Scottish National Dictionary (1700–)

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MUNSIE, n. Also muns(e)y; muncie, muncey; monsie, monsey; monzie. [′mʌnsi]

1. A disparaging name for a Frenchman. Arch. Sc. 1816  Scott O. Mortality i.:
Nae wonder they dread the accomplishment of what was spoken by the mouth of the worthy Mr. Peden . . . that the French monzies sall rise as fast in the glens of Ayr and the Kens of Galloway as ever the Highlandmen did in 1677.

2. One deserving contempt and ridicule (Sc. 1808 Jam.); an odd-looking creature; a ridiculously-dressed person (Abd.7 1925, Abd. 1963), a “guy” , “fright”, one whose clothes are tawdry (Ib.); used in 1900 quot. of the attire itself. Abd. 1887  R. S. Robertson On Bogie's Banks 77:
Sic munsies as they mak' themsel's, the lassies noo-a-days.
Abd. 1900  Weekly Free Press (1 Dec.):
Your braw new bonnet's dung a' ajee, Eh losh! it's an awfu' munsie.
Abd. 1903  E.D.D.:
A person of strange appearance is described as “a bonnie munsie”.
Rxb. 1925  E. C. Smith Mang Howes 21:
Aamaist the whole road-end cam oot-ther-oot ti waal an glowr at the unordnar munsie.

3. One in a sorry plight, who has been knocked about or got into a mess. Bnff. 1866  Gregor D. Bnff. 116:
He ga' 'im a gueede lickin, an' sic a munsie's he wiz.
Abd. 1871  W. Alexander Johnny Gibb xxxiii.:
Weel, man, he was an awfu' munsie that nicht. We hed to lay 'im doon upon a puckle strae for a file, an' skirp water in 's face till he cam' some till 'imsel'.
Abd. 1925 7 :
A drookit munsey.

4. The jack or knave in a set of playing cards (Bnff. 1866 Gregor D. Bnff. 116; Abd. 1903 E.D.D.; ne.Sc. 1963); †a card game where the knave is a key card, as cribbage. Combs. conter-munsie, see 1930 quot.; munsie-pick, the knave of spades (Abd. 1903 E.D.D.). See Pick, n.6 Kcd. 1819  J. Burness Plays, etc. 284:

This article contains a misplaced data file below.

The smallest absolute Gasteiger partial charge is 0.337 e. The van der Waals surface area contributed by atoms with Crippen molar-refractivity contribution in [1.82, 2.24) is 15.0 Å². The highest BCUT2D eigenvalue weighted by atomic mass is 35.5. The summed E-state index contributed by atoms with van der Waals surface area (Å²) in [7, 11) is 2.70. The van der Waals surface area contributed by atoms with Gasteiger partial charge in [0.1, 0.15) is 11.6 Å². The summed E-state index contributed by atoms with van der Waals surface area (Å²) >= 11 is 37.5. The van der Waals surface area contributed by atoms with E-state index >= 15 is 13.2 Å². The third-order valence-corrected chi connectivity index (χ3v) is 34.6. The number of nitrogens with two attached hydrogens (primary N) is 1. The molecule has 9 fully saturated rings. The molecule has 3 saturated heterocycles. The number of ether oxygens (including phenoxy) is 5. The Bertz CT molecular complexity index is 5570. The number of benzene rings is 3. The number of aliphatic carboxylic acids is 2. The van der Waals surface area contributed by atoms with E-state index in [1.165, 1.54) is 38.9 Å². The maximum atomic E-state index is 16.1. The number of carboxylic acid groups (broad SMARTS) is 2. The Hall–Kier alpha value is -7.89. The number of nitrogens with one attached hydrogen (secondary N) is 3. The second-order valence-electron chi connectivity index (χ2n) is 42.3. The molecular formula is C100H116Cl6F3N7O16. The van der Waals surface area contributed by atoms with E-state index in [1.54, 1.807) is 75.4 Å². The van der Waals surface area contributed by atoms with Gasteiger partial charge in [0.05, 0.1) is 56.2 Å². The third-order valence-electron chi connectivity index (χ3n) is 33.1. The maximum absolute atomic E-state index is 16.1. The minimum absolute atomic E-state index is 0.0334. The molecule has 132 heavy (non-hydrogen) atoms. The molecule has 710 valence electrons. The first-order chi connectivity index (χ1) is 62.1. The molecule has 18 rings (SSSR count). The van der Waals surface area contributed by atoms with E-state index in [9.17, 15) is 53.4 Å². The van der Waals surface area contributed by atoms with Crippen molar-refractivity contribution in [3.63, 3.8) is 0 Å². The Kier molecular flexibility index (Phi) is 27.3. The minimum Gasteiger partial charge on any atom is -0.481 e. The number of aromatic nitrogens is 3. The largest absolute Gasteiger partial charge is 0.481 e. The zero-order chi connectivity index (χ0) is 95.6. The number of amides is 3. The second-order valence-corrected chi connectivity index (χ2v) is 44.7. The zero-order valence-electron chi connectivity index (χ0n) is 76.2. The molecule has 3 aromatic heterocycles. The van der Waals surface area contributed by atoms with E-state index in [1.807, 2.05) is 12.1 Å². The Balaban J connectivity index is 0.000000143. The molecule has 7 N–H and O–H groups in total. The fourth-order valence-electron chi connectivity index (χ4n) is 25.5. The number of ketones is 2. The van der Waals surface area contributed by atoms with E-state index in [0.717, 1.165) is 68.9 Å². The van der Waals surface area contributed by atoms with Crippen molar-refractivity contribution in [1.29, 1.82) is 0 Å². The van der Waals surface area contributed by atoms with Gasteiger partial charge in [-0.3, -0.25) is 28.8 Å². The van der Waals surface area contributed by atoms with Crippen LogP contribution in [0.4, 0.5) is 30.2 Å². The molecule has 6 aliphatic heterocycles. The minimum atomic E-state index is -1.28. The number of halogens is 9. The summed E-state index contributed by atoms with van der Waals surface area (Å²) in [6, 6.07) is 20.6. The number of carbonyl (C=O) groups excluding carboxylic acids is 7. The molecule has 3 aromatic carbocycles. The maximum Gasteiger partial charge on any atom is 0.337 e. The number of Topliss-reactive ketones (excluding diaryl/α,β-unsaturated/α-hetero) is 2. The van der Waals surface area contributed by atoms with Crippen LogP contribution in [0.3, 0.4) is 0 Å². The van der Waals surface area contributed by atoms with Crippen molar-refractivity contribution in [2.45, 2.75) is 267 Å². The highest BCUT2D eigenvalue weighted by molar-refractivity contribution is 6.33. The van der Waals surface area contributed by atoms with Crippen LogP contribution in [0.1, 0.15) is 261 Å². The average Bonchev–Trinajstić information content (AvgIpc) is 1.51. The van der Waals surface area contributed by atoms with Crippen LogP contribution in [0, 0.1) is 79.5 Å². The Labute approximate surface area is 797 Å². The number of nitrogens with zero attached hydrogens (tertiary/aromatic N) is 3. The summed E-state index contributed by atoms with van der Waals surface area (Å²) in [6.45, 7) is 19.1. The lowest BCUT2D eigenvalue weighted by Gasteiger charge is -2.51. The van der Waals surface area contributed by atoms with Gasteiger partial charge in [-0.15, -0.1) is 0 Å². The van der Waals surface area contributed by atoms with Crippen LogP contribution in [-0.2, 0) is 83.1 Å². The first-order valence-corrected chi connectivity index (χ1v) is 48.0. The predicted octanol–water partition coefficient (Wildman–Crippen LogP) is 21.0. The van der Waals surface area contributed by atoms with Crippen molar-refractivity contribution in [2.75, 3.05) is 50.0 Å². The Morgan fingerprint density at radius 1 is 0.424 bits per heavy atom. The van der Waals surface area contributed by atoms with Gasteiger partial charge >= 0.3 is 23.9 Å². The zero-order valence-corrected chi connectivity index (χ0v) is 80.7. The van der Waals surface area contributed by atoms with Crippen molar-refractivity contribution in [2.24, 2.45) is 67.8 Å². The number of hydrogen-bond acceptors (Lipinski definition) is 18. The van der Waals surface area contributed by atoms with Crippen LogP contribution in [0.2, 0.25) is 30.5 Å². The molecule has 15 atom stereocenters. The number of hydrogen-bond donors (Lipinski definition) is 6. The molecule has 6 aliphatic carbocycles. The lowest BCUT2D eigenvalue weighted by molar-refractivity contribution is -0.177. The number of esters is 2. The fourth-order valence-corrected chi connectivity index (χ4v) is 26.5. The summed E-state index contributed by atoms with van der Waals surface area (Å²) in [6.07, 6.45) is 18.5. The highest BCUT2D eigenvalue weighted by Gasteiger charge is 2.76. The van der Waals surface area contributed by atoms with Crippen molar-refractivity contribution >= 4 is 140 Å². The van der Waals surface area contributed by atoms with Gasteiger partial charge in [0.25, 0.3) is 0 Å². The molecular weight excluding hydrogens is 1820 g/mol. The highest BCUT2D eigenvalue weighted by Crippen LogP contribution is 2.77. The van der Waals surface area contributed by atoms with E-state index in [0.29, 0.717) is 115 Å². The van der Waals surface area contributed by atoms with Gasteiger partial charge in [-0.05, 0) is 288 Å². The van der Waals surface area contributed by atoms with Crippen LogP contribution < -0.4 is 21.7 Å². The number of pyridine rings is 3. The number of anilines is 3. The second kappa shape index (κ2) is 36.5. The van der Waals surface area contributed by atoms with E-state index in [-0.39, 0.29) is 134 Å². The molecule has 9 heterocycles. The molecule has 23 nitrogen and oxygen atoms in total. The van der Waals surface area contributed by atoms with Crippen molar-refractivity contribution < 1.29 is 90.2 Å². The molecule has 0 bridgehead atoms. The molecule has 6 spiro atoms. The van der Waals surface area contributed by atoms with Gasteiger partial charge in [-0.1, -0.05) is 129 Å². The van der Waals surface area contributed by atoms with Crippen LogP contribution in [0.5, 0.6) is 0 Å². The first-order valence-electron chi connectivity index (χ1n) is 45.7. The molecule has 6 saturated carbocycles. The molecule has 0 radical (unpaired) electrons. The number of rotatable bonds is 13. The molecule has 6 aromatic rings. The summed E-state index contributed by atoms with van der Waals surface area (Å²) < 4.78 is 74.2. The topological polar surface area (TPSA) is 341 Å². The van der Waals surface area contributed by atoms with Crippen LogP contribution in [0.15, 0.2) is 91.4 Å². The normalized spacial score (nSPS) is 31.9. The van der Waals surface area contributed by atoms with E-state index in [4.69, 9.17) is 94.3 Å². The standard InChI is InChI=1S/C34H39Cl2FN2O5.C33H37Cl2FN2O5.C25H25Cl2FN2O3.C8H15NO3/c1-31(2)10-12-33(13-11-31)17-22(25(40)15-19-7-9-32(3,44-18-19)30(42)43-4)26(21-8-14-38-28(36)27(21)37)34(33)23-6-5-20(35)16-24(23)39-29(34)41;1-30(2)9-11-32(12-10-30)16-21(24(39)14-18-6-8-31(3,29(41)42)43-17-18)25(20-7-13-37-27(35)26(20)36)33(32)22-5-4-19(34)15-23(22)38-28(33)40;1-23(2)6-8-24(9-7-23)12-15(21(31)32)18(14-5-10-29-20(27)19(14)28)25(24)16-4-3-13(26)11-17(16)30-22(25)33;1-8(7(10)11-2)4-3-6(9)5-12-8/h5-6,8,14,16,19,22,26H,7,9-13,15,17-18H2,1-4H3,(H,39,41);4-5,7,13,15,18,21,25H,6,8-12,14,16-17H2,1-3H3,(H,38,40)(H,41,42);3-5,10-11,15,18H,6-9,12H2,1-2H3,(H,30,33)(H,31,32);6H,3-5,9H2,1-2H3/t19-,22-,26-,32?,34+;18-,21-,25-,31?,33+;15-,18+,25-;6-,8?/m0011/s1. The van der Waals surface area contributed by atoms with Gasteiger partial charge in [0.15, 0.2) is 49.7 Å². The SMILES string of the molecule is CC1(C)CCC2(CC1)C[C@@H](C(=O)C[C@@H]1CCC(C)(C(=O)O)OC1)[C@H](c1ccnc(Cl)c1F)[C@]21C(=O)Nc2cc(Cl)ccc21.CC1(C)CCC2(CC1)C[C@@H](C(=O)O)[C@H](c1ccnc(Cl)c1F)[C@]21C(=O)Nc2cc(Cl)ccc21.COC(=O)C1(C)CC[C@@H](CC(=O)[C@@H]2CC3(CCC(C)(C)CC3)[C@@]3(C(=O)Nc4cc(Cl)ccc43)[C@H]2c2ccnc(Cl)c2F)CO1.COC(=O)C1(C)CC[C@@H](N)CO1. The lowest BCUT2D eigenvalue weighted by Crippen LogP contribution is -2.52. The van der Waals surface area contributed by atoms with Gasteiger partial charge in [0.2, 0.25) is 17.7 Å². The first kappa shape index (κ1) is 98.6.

To get a hand o' Monsie Were keen that night.
Abd. 1899  W. D. Geddes Mem. J. Geddes 48:
At the farm of Waterside . . . there lived . . . a farmer who was given to card-playing, and, in his zeal for victory, was not very scrupulous as to the means. He sometimes, it was alleged, secreted at the game of “Loo” a spare “Monsey,” as the people called it — that is, a Knave or Monsieur — hidden up his sleeve. It became a proverb as to any awkward combination or collision that it was a case of “ramcounterin”' ane anither, like Waterside's “twa Monseys.”
Abd. c.1930  :
In the game of “catch-the-ten” , when one suit was trumps, the Jack of the other suit of the same colour was “conter munsie ” and was the strongest card in the game.

5. Phrs.: (1) to get its muncie, of a thing: to become useless from age, wear, accident, etc., to “have had it” (Abd.27 1963); (2) to mak a munsie o', of persons or things: to reduce to a ridiculous or sorry condition, to spoil, make a mess of, botch, bungle (ne.Sc. 1963). (1) Abd. 1955 16 :
Used of garden flowers at the end of the season, when the bloom is over. — They've gotten their munsie.
(2) Abd. 1863  G. Macdonald D. Elginbrod xi.:
They say ye made an' awfu' munsie o' him. There's some fowk 'at can respeck no airgument but frae steekit neives.
Bnff. 1866  Gregor D. Bnff. 116:
They ga' 'im drink, an made a munsie o' 'im.
Abd. 1895  G. Williams Scarbraes 29:
Ye've made a munsie sure aneuch An' Jeems, ye daurna blame the pleuch.
Bnff. 1923  Banffshire Jnl. (19 June) 8:
Sic a muncey as we made o' the fleer — ay the deck ye ken.
Abd. 1932  D. Campbell Bamboozled 16:
For ony sake, Norah, dinna mak' a munsie o' bein' mistress!

[Variant forms of Fr. monsieur, a gentleman, with jocular extensions of meaning, the French being popularly regarded as over-dressed and ridiculously foppish. O.Sc. monzie, a Frenchman, a.1686.]

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"Munsie n.". Dictionary of the Scots Language. 2004. Scottish Language Dictionaries Ltd. Accessed 16 Jun 2019 <>



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